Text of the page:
Sediment transport modeling and its relation to primary production in streams
Evaluation fo the effectiveness of large wood as a restoration strategy to improve fish habitat
The Role of Lithology on longitudinal trends in Channel Morphology
Fluvial processes describe the movement of water and sediment through river networks. These processes are influenced by geology, topography, land cover, and climate settings. Even though the movement of water and sediment from continents to the ocean has intrigued geomorphologies for over a century we are still trying to understand how river networks convey water and sediment from their watersheds, yet maintaining relatively stable geometries. Understanding fluvial processes would allow predicting the amount of sediment produced and transported by a river, the frequency of the sediment transport events, and the impacts that changes in land cover type and climate could cause in river systems. Besides its importance for water resources management, sediment transport is relevant to river ecology because it can disrupt or modify the channel bed and therefore the habitat of benthic organisms located at the bottom of rivers food webs. Below you will find informtion about past and ongoing projects:
In some settings, steep slopes result in strongly linked hillslope and in-stream processes. In such settings, coarse sediment and large wood directly enter streams, which may collectively influence channel geometry and the routing of sediment downstream by fluvial processes. Therefore, to predict channel geometry and sediment transport at the landscape scale, we require an improved understanding of hillslope–channel coupling. To this end, we investigate longitudinal patterns of channel geometry in two adjacent watersheds of the Oregon Coast Range with different underlying lithology (volcanic and sedimentary) that may have different hillslope and in-channel processes.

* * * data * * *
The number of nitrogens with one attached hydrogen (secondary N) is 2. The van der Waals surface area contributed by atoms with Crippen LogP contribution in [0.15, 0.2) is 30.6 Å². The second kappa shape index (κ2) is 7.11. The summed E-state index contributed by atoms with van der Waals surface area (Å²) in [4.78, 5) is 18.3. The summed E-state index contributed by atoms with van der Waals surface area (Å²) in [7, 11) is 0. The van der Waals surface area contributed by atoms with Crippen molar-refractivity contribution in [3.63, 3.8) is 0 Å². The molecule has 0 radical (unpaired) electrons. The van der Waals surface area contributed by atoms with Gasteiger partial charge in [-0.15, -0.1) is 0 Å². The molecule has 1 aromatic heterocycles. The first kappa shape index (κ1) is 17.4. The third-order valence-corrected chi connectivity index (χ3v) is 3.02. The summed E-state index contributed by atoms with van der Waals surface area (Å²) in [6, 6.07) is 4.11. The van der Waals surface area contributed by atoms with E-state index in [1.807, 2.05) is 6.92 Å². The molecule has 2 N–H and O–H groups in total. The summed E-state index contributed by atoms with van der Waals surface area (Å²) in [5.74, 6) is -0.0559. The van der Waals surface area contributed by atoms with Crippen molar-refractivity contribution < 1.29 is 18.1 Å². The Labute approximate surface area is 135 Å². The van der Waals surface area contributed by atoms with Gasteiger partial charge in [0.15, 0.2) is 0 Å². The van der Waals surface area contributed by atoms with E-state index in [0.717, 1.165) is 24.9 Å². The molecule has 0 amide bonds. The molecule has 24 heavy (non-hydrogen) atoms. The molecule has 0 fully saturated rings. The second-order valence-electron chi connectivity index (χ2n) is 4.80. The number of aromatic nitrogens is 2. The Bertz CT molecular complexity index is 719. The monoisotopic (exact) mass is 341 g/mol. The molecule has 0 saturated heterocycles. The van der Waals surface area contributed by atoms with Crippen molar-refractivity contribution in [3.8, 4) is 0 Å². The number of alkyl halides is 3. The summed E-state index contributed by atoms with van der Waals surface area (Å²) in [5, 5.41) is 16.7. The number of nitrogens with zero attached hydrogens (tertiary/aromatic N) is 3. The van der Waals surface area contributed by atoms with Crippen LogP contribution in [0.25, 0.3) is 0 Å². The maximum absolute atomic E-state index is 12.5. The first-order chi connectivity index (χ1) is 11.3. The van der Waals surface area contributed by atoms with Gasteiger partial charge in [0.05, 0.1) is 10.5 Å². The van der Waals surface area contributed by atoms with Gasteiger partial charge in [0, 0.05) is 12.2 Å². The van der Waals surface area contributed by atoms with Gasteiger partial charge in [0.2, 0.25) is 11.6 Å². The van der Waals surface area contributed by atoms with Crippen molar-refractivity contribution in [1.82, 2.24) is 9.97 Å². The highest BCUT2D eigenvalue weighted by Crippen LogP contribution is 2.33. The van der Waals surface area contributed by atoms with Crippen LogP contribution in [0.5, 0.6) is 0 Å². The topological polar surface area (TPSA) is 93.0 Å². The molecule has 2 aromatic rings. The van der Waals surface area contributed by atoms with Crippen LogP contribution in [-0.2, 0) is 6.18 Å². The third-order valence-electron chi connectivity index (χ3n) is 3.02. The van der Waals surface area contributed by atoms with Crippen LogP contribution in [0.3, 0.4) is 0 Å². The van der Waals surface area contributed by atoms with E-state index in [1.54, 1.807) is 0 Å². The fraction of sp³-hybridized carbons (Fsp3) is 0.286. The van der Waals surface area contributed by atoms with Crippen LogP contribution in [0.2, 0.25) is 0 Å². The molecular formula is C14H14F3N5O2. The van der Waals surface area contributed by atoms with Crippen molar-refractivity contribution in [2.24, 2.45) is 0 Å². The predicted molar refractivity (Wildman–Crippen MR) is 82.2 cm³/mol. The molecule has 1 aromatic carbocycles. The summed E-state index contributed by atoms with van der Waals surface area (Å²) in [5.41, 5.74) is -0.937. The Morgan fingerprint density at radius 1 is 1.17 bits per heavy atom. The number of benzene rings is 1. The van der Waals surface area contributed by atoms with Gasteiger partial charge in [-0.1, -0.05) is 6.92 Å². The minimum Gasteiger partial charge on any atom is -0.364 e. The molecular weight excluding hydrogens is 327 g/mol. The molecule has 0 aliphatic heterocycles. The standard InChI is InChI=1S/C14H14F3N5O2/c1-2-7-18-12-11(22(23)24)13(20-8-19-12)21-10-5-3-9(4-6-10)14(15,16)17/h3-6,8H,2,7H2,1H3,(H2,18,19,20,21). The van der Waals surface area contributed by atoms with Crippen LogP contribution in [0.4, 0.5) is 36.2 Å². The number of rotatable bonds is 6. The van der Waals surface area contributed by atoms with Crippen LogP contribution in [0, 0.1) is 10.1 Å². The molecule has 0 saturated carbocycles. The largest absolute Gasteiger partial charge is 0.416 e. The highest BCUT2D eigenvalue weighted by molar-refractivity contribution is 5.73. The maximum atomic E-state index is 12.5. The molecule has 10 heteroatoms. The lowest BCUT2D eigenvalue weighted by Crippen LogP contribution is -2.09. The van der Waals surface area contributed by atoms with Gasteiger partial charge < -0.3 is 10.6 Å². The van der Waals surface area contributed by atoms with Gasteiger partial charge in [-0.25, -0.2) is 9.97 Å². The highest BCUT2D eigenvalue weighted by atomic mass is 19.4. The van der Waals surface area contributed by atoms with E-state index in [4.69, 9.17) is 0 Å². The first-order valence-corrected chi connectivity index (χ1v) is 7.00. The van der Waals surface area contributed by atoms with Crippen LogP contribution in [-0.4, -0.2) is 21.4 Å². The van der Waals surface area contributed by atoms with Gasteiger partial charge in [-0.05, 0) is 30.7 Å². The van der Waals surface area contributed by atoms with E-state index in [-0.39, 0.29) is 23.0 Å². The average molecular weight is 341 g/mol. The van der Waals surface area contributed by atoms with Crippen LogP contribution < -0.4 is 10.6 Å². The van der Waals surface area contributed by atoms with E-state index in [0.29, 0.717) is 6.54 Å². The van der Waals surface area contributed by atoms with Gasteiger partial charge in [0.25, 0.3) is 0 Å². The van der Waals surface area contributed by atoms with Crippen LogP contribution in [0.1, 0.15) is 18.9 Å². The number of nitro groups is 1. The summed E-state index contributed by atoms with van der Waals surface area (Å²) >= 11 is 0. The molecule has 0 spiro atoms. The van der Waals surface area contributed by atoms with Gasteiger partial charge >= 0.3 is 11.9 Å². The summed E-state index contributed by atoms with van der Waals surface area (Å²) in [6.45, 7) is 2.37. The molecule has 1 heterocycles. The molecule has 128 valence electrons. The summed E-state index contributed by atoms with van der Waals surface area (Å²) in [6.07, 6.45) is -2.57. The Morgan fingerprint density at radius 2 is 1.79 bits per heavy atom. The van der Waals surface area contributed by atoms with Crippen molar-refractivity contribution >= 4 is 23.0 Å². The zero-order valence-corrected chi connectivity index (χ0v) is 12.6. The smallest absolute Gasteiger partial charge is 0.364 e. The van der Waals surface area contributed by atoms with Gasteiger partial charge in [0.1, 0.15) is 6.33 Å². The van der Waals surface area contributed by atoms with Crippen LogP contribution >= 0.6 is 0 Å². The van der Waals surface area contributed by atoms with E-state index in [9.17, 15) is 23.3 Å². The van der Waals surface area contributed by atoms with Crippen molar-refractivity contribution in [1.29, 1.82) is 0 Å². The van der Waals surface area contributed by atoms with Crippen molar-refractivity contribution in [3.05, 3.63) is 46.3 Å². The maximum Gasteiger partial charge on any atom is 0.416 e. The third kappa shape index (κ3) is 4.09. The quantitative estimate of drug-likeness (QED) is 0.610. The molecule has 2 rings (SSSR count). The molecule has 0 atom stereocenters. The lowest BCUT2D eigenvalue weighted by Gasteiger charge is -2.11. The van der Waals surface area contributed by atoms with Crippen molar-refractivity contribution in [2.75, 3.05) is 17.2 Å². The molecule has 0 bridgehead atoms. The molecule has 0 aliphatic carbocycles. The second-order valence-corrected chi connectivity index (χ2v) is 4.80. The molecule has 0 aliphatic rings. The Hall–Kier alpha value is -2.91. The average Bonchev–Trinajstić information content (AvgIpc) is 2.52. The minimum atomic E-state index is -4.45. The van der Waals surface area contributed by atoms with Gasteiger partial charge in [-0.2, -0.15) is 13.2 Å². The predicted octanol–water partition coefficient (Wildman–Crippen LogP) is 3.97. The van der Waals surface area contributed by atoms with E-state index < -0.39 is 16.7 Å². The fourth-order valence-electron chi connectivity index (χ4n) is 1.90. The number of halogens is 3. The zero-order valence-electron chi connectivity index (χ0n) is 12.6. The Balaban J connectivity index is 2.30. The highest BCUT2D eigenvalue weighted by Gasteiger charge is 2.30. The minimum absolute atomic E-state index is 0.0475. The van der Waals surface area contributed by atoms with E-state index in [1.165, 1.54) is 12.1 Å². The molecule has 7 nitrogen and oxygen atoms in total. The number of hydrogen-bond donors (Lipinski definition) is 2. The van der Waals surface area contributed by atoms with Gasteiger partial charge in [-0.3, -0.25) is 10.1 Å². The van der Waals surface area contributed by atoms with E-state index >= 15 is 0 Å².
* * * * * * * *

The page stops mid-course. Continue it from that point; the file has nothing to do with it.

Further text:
Mulu Fraktin (Former Ms. Student)
Dr. Sharon Bywater-Reyes (Collaborator)
Russell Bair (Former Ms. Student)
Amelia Yeager (Former Ms. Student)
Christioher Lorion (Collaborator)
Scott Katz (Alumni)
Samantha Cargill (PhD. Student)
Dr. Dana Warren (Collaborator)
Bed load transport modeliing. New equation using 2D shear stress distributions
Bed load transport formulations for gravel bed-rivers are often based on reach-averaged shear stress values. However, the complexity of the flow field in these systems results in wide distributions of shear stress, whose effects on bed load transport are not well captured by the frequently used bed load transport equations, leading to inaccurate estimates of sediment transport. Here, we modified a subsurface-based bed load transport equation to include the complete distributions of shear stress generated by a given flow within a reach. The equation was calibrated and verified using bed load data measured at Oak Creek, OR.
Angel Monsalve (Collaborator)
Large wood additions are often part of fish habitat restoration projects. However, there is limited information about the spatial-temporal variability in hydraulic changes after large wood additions. We investigated reach scale hydraulic changes triggered after the addition of LW that are relevant to juvenile Coho Salmon survival.